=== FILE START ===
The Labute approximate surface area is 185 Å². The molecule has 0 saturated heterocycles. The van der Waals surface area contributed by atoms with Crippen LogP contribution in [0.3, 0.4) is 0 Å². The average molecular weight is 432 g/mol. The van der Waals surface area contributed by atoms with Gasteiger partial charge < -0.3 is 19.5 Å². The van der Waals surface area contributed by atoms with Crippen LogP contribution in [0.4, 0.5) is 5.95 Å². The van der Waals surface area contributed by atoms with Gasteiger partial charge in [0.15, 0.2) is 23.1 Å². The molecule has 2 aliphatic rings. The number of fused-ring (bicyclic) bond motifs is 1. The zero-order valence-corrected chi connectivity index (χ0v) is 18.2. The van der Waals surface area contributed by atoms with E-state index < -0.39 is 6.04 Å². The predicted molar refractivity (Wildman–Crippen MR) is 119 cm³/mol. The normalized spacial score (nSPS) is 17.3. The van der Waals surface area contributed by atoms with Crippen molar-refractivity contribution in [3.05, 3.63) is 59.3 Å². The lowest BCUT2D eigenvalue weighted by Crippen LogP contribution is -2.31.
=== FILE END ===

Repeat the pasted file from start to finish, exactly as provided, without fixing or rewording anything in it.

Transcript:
The Labute approximate surface area is 185 Å². The molecule has 0 saturated heterocycles. The van der Waals surface area contributed by atoms with Crippen LogP contribution in [0.3, 0.4) is 0 Å². The average molecular weight is 432 g/mol. The van der Waals surface area contributed by atoms with Gasteiger partial charge < -0.3 is 19.5 Å². The van der Waals surface area contributed by atoms with Crippen LogP contribution in [0.4, 0.5) is 5.95 Å². The van der Waals surface area contributed by atoms with Gasteiger partial charge in [0.15, 0.2) is 23.1 Å². The molecule has 2 aliphatic rings. The number of fused-ring (bicyclic) bond motifs is 1. The zero-order valence-corrected chi connectivity index (χ0v) is 18.2. The van der Waals surface area contributed by atoms with E-state index < -0.39 is 6.04 Å². The predicted molar refractivity (Wildman–Crippen MR) is 119 cm³/mol. The normalized spacial score (nSPS) is 17.3. The van der Waals surface area contributed by atoms with Crippen molar-refractivity contribution in [3.05, 3.63) is 59.3 Å². The lowest BCUT2D eigenvalue weighted by Crippen LogP contribution is -2.31.